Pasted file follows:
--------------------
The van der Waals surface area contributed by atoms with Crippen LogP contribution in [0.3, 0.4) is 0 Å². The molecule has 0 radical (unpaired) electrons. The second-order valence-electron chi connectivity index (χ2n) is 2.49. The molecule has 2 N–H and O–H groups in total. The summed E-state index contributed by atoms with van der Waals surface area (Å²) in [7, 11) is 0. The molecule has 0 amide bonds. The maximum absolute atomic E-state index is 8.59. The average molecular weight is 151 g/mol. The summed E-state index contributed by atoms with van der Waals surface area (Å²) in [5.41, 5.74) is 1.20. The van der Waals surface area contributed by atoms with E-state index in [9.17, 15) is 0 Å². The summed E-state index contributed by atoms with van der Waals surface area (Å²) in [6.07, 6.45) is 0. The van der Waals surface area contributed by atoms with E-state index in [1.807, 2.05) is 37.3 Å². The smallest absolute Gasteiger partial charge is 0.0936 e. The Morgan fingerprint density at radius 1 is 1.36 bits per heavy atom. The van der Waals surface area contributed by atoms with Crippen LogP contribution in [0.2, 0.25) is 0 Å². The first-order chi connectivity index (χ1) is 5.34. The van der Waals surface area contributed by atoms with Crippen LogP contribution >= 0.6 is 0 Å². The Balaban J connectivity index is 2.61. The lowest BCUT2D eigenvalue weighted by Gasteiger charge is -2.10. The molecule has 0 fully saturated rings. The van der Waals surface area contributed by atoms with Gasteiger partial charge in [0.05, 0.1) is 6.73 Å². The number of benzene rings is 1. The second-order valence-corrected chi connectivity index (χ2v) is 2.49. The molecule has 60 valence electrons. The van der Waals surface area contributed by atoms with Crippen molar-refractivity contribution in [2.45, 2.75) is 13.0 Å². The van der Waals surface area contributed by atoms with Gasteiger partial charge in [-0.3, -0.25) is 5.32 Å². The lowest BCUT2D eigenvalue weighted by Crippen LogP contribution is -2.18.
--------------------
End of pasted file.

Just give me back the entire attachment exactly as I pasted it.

The van der Waals surface area contributed by atoms with Crippen LogP contribution in [0.3, 0.4) is 0 Å². The molecule has 0 radical (unpaired) electrons. The second-order valence-electron chi connectivity index (χ2n) is 2.49. The molecule has 2 N–H and O–H groups in total. The summed E-state index contributed by atoms with van der Waals surface area (Å²) in [7, 11) is 0. The molecule has 0 amide bonds. The maximum absolute atomic E-state index is 8.59. The average molecular weight is 151 g/mol. The summed E-state index contributed by atoms with van der Waals surface area (Å²) in [5.41, 5.74) is 1.20. The van der Waals surface area contributed by atoms with E-state index in [9.17, 15) is 0 Å². The summed E-state index contributed by atoms with van der Waals surface area (Å²) in [6.07, 6.45) is 0. The van der Waals surface area contributed by atoms with E-state index in [1.807, 2.05) is 37.3 Å². The smallest absolute Gasteiger partial charge is 0.0936 e. The Morgan fingerprint density at radius 1 is 1.36 bits per heavy atom. The van der Waals surface area contributed by atoms with Crippen LogP contribution in [0.2, 0.25) is 0 Å². The first-order chi connectivity index (χ1) is 5.34. The van der Waals surface area contributed by atoms with Crippen LogP contribution >= 0.6 is 0 Å². The Balaban J connectivity index is 2.61. The lowest BCUT2D eigenvalue weighted by Gasteiger charge is -2.10. The molecule has 0 fully saturated rings. The van der Waals surface area contributed by atoms with Gasteiger partial charge in [0.05, 0.1) is 6.73 Å². The number of benzene rings is 1. The second-order valence-corrected chi connectivity index (χ2v) is 2.49. The molecule has 60 valence electrons. The van der Waals surface area contributed by atoms with Crippen molar-refractivity contribution in [2.45, 2.75) is 13.0 Å². The van der Waals surface area contributed by atoms with Gasteiger partial charge in [-0.3, -0.25) is 5.32 Å². The lowest BCUT2D eigenvalue weighted by Crippen LogP contribution is -2.18.